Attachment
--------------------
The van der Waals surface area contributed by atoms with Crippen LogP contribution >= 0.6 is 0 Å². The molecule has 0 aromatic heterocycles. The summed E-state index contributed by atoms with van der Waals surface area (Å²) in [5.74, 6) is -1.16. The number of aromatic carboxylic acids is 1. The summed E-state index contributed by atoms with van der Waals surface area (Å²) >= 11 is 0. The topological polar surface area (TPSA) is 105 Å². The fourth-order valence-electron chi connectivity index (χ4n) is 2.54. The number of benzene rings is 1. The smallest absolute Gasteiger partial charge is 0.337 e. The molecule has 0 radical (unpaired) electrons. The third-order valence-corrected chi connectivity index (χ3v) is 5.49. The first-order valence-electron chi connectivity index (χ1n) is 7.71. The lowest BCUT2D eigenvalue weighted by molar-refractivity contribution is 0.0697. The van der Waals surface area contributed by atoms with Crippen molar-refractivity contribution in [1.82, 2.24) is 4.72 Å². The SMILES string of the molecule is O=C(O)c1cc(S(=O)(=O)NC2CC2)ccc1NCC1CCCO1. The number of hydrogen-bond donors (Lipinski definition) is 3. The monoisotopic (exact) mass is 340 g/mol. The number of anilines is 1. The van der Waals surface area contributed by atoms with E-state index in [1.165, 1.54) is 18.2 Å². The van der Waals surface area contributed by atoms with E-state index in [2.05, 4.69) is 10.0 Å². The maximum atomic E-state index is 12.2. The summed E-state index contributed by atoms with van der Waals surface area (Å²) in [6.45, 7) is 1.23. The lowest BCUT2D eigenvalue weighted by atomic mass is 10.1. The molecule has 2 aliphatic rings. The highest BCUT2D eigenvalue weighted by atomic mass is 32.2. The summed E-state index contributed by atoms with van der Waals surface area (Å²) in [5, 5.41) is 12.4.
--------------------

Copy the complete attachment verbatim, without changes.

The van der Waals surface area contributed by atoms with Crippen LogP contribution >= 0.6 is 0 Å². The molecule has 0 aromatic heterocycles. The summed E-state index contributed by atoms with van der Waals surface area (Å²) in [5.74, 6) is -1.16. The number of aromatic carboxylic acids is 1. The summed E-state index contributed by atoms with van der Waals surface area (Å²) >= 11 is 0. The topological polar surface area (TPSA) is 105 Å². The fourth-order valence-electron chi connectivity index (χ4n) is 2.54. The number of benzene rings is 1. The smallest absolute Gasteiger partial charge is 0.337 e. The molecule has 0 radical (unpaired) electrons. The third-order valence-corrected chi connectivity index (χ3v) is 5.49. The first-order valence-electron chi connectivity index (χ1n) is 7.71. The lowest BCUT2D eigenvalue weighted by molar-refractivity contribution is 0.0697. The van der Waals surface area contributed by atoms with Crippen molar-refractivity contribution in [1.82, 2.24) is 4.72 Å². The SMILES string of the molecule is O=C(O)c1cc(S(=O)(=O)NC2CC2)ccc1NCC1CCCO1. The number of hydrogen-bond donors (Lipinski definition) is 3. The monoisotopic (exact) mass is 340 g/mol. The number of anilines is 1. The van der Waals surface area contributed by atoms with E-state index in [1.165, 1.54) is 18.2 Å². The van der Waals surface area contributed by atoms with E-state index in [2.05, 4.69) is 10.0 Å². The maximum atomic E-state index is 12.2. The summed E-state index contributed by atoms with van der Waals surface area (Å²) in [6.45, 7) is 1.23. The lowest BCUT2D eigenvalue weighted by atomic mass is 10.1. The molecule has 2 aliphatic rings. The highest BCUT2D eigenvalue weighted by atomic mass is 32.2. The summed E-state index contributed by atoms with van der Waals surface area (Å²) in [5, 5.41) is 12.4.